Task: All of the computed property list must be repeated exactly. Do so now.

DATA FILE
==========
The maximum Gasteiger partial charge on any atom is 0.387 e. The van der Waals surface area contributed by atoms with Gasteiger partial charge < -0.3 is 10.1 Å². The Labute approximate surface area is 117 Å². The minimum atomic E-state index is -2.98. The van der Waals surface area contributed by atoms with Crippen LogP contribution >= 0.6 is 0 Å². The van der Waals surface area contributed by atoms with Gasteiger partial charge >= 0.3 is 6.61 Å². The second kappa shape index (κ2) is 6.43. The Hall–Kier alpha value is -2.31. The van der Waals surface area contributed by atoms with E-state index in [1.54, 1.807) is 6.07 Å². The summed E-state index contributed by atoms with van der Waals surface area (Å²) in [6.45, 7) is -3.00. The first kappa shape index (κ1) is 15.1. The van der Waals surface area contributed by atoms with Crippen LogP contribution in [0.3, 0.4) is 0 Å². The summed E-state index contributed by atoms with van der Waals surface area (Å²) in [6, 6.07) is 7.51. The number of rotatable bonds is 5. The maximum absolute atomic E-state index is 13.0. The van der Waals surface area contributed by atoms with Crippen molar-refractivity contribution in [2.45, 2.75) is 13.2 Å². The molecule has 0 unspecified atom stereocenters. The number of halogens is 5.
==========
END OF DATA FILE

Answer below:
The maximum Gasteiger partial charge on any atom is 0.387 e. The van der Waals surface area contributed by atoms with Gasteiger partial charge < -0.3 is 10.1 Å². The Labute approximate surface area is 117 Å². The minimum atomic E-state index is -2.98. The van der Waals surface area contributed by atoms with Crippen LogP contribution >= 0.6 is 0 Å². The van der Waals surface area contributed by atoms with Gasteiger partial charge >= 0.3 is 6.61 Å². The second kappa shape index (κ2) is 6.43. The Hall–Kier alpha value is -2.31. The van der Waals surface area contributed by atoms with E-state index in [1.54, 1.807) is 6.07 Å². The summed E-state index contributed by atoms with van der Waals surface area (Å²) in [6.45, 7) is -3.00. The first kappa shape index (κ1) is 15.1. The van der Waals surface area contributed by atoms with Crippen LogP contribution in [0.3, 0.4) is 0 Å². The summed E-state index contributed by atoms with van der Waals surface area (Å²) in [6, 6.07) is 7.51. The number of rotatable bonds is 5. The maximum absolute atomic E-state index is 13.0. The van der Waals surface area contributed by atoms with Crippen molar-refractivity contribution in [2.45, 2.75) is 13.2 Å². The molecule has 0 unspecified atom stereocenters. The number of halogens is 5.